Saint Irenaeus, one of the Fathers of the Church, fought against heresy, supported the Papacy, and even helped define Matthew, Mark, Luke and John as the four Gospels. He was born probably about 125 to Christian parents living in Smynra, Asia, which is now Izmir in Turkey, an area that was home to many Christians.
Faith is the impulsive love that walks on water, runs after the lost sheep and welcomes the Prodigal Son home. Faith is the reckless release of what we find comfort in holding onto while we are being held back from God.
We, citizens and residents of the United States, celebrate the Fourth of July holiday this weekend, a federal holiday which marks our nation’s independence. If we were to survey St. Irenaeus parish, it is quite possible that half of our parishioners were born in another country. Many of us learned about American history and civics early on in school, in literature, or when we became a naturalized U.S. citizen, but now it is appropriate to recall our lessons in history, our rights and obligations as U.S. citizens, particularly in light of what is happening in our nation today.
Jesus Christ is risen, Alleluia!
Those who attend the Easter vigil service witness the blessing of the new fire and the paschal candle outside the church. Following the blessing, this Easter candle is carried solemnly into the church with the words “The Light of Christ” sung by the minister.
Then the gathered community listen to the Easter Proclamation, the Exsultet:
Exult, let them exult, the hosts of heaven, exult, let Angel ministers of God exult, let the trumpet of salvation sound aloud our mighty King’s triumph!
Easter is about exulting in the triumph of Jesus, our mighty King, who rises from death. It is the joyful song that we sing here on earth together with the hosts of heaven since time immemorial. To Christ belongs the fire that lights our way out of sin and darkness. To him also belongs the power and glory fit for the King.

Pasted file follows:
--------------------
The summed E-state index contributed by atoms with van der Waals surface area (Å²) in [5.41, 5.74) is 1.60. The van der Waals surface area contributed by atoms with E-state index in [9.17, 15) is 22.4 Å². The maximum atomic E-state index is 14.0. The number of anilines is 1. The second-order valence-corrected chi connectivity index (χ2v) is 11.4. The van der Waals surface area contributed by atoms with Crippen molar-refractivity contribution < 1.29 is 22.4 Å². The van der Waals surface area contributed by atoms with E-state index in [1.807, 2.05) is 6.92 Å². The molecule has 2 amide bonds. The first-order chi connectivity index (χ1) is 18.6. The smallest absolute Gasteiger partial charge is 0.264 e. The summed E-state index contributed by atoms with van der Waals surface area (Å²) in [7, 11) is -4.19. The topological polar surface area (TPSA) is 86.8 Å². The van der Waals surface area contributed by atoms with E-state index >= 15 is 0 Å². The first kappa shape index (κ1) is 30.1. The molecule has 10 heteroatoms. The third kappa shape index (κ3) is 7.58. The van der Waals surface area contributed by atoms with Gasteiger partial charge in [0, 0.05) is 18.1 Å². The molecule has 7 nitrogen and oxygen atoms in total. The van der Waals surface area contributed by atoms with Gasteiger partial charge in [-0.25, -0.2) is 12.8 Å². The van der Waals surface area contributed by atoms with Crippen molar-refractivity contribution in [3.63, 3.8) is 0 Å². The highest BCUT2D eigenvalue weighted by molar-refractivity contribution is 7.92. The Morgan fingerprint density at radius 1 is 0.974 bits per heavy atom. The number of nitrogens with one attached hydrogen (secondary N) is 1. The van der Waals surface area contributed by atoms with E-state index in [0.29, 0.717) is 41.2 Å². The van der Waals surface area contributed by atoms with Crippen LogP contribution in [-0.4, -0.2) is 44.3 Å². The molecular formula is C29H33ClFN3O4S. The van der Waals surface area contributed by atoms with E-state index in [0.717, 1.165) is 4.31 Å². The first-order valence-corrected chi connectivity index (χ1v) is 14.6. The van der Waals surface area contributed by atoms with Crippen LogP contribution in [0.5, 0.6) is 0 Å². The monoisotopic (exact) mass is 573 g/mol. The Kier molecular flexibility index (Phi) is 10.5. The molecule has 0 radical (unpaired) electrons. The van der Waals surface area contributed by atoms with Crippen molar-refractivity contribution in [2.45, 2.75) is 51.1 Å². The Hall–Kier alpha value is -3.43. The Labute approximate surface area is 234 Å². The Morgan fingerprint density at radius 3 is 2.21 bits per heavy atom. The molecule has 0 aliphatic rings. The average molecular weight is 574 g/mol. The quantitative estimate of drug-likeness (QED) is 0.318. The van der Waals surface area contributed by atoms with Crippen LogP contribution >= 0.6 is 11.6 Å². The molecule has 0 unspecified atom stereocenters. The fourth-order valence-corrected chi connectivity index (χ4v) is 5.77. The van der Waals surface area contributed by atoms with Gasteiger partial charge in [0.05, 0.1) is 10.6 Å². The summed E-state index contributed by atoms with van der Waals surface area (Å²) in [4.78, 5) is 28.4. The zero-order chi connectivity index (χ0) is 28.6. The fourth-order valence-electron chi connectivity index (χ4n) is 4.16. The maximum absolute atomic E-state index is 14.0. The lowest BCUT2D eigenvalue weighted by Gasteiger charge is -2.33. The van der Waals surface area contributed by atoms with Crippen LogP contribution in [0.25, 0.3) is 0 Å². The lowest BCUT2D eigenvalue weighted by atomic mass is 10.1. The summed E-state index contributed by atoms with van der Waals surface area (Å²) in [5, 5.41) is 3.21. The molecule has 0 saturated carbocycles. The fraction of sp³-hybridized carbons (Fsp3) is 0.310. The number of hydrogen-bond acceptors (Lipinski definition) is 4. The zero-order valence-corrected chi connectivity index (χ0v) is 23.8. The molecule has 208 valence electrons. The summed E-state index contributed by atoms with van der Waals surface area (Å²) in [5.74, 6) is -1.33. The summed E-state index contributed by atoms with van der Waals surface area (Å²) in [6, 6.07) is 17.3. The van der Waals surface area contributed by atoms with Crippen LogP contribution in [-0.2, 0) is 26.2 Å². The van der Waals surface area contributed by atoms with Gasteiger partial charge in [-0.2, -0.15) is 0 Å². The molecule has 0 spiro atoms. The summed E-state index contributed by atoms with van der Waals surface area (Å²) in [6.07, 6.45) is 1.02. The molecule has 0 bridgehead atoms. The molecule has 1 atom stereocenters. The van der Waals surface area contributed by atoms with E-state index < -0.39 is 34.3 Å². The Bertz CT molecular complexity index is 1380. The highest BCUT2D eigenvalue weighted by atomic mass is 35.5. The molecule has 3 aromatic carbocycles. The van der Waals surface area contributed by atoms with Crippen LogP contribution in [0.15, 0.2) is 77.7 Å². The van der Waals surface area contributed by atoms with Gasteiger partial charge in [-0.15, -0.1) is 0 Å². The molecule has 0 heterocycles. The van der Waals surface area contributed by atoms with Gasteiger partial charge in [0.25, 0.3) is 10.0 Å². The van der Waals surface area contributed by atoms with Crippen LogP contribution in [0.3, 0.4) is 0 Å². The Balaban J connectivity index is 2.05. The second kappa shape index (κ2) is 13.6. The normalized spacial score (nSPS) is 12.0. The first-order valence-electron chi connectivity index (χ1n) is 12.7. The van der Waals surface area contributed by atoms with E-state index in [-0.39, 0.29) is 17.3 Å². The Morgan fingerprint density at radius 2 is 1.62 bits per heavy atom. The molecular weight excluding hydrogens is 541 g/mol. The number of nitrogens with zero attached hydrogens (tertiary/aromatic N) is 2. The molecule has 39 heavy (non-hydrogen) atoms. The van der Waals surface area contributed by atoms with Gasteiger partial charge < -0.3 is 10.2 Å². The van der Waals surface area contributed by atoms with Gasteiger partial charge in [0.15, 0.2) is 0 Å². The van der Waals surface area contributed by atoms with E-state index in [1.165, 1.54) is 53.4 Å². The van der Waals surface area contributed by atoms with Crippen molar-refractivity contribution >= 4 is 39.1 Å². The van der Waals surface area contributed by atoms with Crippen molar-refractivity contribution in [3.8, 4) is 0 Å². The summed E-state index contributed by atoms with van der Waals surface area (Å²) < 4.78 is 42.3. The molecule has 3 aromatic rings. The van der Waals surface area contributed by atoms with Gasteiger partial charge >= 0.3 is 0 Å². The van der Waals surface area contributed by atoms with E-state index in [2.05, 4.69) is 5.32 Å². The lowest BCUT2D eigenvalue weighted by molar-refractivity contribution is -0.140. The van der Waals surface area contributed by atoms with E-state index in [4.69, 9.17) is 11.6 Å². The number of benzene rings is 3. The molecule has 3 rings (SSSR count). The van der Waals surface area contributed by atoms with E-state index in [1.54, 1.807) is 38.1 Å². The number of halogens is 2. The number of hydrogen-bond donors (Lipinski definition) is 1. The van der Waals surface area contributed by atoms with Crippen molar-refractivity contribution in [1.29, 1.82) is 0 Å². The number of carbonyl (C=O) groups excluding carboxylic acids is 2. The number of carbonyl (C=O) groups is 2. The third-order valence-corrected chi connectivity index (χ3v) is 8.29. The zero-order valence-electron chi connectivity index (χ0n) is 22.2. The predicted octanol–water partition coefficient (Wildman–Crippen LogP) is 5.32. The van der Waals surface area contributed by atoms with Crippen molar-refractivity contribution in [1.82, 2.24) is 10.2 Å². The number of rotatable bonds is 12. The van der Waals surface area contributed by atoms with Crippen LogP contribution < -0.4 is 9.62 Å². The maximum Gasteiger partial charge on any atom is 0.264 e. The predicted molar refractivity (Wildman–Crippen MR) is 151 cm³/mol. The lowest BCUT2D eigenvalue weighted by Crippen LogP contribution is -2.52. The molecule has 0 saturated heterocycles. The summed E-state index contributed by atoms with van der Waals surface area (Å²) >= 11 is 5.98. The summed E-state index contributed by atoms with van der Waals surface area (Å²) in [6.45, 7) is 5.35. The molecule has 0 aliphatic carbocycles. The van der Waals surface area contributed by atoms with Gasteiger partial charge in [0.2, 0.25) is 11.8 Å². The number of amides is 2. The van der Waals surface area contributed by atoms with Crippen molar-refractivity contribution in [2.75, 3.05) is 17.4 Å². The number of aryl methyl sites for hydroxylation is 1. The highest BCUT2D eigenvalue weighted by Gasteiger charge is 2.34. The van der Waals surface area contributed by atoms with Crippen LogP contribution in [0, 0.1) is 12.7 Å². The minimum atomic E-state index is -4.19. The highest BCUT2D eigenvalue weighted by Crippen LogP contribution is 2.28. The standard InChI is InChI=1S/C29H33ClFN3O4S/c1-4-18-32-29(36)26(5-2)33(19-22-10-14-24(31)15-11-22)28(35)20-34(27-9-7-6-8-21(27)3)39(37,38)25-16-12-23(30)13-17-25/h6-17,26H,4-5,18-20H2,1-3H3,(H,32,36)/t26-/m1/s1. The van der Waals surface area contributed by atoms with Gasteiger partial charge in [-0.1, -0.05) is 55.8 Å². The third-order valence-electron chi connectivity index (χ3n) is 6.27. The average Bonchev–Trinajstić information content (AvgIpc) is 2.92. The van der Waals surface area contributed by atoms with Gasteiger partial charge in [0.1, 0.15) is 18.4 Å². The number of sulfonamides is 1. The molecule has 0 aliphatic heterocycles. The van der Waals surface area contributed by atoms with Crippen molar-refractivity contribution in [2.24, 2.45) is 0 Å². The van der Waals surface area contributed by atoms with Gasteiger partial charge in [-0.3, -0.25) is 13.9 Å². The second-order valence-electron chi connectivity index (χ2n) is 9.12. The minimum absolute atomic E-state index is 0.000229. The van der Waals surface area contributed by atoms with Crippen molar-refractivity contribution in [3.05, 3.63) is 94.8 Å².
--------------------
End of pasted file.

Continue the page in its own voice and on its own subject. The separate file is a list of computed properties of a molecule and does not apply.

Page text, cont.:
He is risen indeed, Alleluia!
The Advent and Christmas Seasons are about hope and joy. They are about discovering or rediscovering how God fell in love with us; “For God so loved the world that he gave his only Son, so that everyone who believes in him might not perish but might have eternal life” (Jn 3:16, NABRE). Jesus Christ is the Word incarnate, the Emmanuel, and his coming brings joy to our hearts, joy to the world. He is the reason why we get out of bed, why we believe in love and fall in love, why we have Noel Nights and sing Christmas carols.
Trim your trees, don your Christmas sweaters, and open your hearts this holiday season! Fall in love with Jesus again. Let your imagination run wild!
May God bless you and your loved ones this Advent and Christmas Season!
I cannot believe that we are still impacted by the COVID-19 pandemic as we approach the 2021 Easter celebrations. It seems as if we were on a prolonged Lenten journey, one that makes abundantly clear the fragility of our world. Thus, the imperative to “repent, and believe in the Gospel” and “remember that you are dust, and to dust you shall return” remains vitally important for us.
Summer has officially started and for many of us—children included—it is a time to break from the mundane activities of school and work in order to recharge our energy and to refresh our spirit. It is normally a time for vacations, beach outings, summer camps, and poolside BBQs.
Dear brothers and sisters in Christ,
I am happy to inform you that we are ready to reopen our church for public Masses beginning the weekend of June 13-14 on the Solemnity of Corpus Christi!
GARDEN GROVE, CALIF., (May 22, 2020) – The Diocese of Orange announced today that public masses can begin in Orange County on the solemnity of Corpus Christi, Sunday, June 14 (including Saturday June 13 Vigil Masses) in a phased-in approach with measures in place to safeguard public health.
A guide to Bible enthronement in Catholic homes written by Stephen J. Binz
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FRAUD WARNING. PLEASE BE CAREFUL.
There have been reports of phone calls, text messages, and emails purportedly coming from bishops, priests, and deacons asking for personal information or money.
Please be advised that these contact attempts most certainly do not originate from bishops, priests, and deacons. They are fraudulent!
We advise you to not respond to these messages or follow any links that may be contained within them. If you believe the message to be genuine, verify it by calling the church or cathedral directly and not using a phone number provided or embedded in the text or email message.
Please call the Parish Office at (714) 826-0760 if you have any questions about this warning.